History is full of stories of influential women who played important roles in various regions. These women left a strong and huge impact on society through their participation in and contribution to arts, politics, literature, and science. This is our list of the Most Famous Women in History.
Queen Elizabeth I (1533-1603)
Calling herself ‘the Virgin Queen,’ Queen Elizabeth I considered herself married to her country and to her husband. Under the reign of this queen, Britain turned into a major European power in the fields of arts, commerce, and politics. Queen Elizabeth I was intelligent and hot-tempered. For those who believed women were weak, she proved them wrong. She said, “Though the sex to which I belong is considered weak, you will never the less find me a rock that bends to no wind.”
Queen Elizabeth I came to the throne when she was 25 years old in 1558. She reigned Britain for 44 years till her death in 1603. The years of her rule are often referred to as ‘England’s Golden Age’ or ‘Elizabethan England,’ during which she maintained peace and prosperity. Her country blossomed with her support.
Sojourner Truth (1797-1883)
“Truth is powerful, and it prevails.” These words are a part of one of the most famous speeches from a woman. The speech occurred in 1851 at the Ohio Women’s Rights Convention in Akron. It is more familiar to most by the name, “‘Ain’t I a woman?” Sojourner Truth was a women’s rights activist and an African American abolitionist. She is one of America’s most inspirational black women. Truth began her fight for the rights of women and African Americans in the late 1840s.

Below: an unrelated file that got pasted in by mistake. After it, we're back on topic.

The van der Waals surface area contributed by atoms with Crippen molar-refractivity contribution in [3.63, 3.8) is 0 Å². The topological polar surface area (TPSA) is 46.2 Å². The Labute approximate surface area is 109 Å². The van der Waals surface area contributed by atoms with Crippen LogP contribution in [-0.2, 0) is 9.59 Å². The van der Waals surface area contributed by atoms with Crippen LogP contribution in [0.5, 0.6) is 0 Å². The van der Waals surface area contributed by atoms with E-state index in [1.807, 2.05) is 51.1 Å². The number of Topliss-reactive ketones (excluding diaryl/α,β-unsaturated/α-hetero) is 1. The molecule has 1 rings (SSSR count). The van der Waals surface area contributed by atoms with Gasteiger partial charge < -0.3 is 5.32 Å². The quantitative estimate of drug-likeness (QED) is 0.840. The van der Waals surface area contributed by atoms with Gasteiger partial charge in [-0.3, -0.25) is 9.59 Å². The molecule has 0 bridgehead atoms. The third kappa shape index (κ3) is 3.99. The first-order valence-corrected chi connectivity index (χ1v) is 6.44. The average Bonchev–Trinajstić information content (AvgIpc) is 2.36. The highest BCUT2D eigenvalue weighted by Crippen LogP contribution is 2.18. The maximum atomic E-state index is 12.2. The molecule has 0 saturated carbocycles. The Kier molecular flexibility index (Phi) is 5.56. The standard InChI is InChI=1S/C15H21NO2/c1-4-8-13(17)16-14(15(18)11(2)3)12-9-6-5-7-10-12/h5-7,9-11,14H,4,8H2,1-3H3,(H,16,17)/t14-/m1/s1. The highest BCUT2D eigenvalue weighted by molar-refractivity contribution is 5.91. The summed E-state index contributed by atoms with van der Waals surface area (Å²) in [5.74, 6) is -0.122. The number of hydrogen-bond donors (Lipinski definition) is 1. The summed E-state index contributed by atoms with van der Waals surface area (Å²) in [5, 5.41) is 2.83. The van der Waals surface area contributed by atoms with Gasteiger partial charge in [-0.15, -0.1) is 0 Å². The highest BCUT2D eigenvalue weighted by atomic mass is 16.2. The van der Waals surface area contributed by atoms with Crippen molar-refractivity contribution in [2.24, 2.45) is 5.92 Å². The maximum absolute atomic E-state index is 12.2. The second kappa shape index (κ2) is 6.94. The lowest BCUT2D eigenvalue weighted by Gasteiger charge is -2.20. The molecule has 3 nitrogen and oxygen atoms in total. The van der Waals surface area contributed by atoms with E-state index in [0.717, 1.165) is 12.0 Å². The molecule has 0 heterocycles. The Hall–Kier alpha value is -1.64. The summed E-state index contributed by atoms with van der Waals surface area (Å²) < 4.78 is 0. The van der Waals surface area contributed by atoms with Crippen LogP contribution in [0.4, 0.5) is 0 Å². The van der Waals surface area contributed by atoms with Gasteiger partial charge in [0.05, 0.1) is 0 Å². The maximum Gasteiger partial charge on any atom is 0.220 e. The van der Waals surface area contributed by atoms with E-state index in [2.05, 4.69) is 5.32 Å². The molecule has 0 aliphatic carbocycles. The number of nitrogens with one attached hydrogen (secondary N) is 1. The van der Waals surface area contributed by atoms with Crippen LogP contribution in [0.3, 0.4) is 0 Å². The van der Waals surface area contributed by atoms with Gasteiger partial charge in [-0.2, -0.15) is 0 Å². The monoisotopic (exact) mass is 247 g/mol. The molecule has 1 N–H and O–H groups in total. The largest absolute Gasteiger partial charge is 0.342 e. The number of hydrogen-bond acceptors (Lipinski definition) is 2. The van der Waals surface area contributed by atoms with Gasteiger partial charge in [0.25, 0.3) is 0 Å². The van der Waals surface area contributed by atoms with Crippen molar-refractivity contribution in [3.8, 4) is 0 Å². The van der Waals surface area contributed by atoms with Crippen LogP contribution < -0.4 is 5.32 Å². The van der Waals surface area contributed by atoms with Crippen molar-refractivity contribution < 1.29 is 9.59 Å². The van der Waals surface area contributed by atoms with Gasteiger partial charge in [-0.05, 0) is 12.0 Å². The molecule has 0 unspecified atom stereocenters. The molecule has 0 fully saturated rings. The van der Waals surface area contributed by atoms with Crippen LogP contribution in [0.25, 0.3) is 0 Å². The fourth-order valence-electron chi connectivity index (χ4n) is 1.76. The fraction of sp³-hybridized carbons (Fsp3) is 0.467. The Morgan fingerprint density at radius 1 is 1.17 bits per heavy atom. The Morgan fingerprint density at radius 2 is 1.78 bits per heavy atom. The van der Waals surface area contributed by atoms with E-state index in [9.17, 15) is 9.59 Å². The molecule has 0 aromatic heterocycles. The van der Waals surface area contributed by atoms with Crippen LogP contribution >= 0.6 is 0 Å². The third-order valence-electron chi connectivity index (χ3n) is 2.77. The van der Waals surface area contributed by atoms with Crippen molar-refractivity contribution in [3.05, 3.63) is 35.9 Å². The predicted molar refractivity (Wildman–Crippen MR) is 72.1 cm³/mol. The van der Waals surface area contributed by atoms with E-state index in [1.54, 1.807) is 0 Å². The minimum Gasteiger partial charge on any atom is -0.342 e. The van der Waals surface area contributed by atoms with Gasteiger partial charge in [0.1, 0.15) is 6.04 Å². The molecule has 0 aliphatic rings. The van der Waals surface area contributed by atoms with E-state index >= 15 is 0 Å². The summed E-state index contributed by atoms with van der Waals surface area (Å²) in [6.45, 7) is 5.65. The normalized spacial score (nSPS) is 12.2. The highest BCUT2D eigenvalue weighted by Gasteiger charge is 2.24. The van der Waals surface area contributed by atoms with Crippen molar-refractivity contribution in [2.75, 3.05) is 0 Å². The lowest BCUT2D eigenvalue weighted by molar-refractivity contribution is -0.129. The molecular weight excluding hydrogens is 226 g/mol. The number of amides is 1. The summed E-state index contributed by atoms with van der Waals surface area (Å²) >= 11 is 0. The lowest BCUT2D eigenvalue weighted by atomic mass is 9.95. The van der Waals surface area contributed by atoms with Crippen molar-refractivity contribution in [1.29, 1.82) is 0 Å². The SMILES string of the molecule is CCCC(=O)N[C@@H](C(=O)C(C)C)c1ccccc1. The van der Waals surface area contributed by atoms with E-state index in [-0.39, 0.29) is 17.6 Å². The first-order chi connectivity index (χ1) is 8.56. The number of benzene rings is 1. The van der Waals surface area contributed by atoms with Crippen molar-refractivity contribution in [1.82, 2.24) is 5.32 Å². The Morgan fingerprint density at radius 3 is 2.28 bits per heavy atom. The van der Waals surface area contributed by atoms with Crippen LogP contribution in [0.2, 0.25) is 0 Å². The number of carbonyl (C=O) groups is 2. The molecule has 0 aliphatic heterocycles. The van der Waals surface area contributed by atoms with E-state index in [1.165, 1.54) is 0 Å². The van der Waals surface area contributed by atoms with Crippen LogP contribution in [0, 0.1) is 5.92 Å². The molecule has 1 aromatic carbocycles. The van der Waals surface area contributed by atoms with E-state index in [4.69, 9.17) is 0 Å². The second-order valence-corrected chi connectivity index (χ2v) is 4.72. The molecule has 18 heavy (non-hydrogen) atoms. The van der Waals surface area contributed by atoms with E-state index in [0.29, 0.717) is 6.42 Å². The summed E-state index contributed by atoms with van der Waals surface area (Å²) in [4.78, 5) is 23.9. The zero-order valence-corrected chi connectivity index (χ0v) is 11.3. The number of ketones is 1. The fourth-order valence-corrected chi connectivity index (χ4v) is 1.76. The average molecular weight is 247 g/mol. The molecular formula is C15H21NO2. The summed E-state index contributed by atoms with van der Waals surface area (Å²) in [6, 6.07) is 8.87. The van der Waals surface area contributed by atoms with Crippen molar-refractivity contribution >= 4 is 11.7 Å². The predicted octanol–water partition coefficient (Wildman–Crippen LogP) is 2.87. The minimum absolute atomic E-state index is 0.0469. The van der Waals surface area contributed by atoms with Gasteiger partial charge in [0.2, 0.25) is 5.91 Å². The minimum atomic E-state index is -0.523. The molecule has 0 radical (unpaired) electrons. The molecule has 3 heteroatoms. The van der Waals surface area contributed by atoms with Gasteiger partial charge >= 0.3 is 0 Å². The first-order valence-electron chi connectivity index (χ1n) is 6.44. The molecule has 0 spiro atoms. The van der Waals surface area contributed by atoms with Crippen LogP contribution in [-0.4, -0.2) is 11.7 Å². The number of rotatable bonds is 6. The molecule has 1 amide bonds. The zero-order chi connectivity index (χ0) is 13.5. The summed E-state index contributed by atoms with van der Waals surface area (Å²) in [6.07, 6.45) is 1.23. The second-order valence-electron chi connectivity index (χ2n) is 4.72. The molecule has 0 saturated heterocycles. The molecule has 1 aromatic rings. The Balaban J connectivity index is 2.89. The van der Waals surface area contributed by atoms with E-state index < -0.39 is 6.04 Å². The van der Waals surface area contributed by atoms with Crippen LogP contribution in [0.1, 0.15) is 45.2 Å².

Sojourner was also the foremost leader of the abolitionist movement and is famous for giving passionate speeches. She died in 1883 in Michigan.
Marie Curie (1867-1934)
When it comes to famous women in history, this science trail-blazer always makes the list. Marie Curie is to this day the only person to receive Nobel Prizes for two different sciences. She got one for physics and the other for chemistry. Marie Curie was Poland-born. Though she faced constant discrimination throughout her career in the male-dominated fields of science, her research has considerably influenced the world of science. A physicist and a scientist, she discovered the two elements, Radium and Polonium. Curie also coined the term ‘Radioactivity.’ In addition, she developed a portable X-ray machine.
Ada Lovelace (1815-1852)
Ada Lovelace was the daughter of the famous romantic poet Lord Byron. She was a charming woman who was friends with people like the great Charles Dickens. She was a genius and is most famous for publishing an algorithm meant for a computer that she based on Charles Babbage’s proposed computer.
Lovelace is considered the very first computer programmer The earliest programming language is known as ADA, after her. History remembers her as a prominent mathematician. She died at the early age of 36 years due to cancer.
Emmeline Pankhurst (1858-1928)
In her biography, “My Own Story,” Emmeline says, “We are here not because we are lawbreakers; we are here in our efforts to be lawmakers.” Pankhurst strongly believed that to support her cause, it was necessary to go for more than just civil disobedience. She said in a speech of hers in 1908, “It is because we realize that the condition of our sex is so deplorable that it is our duty even to break the law.”
Emily Pankhurst was a strong-willed leader of the Women’s Franchise League. She advocated for women’s rights and demanded political power over women and their rights to vote. According to the BBC, the year of her death became the same year women had the same rights to vote as men.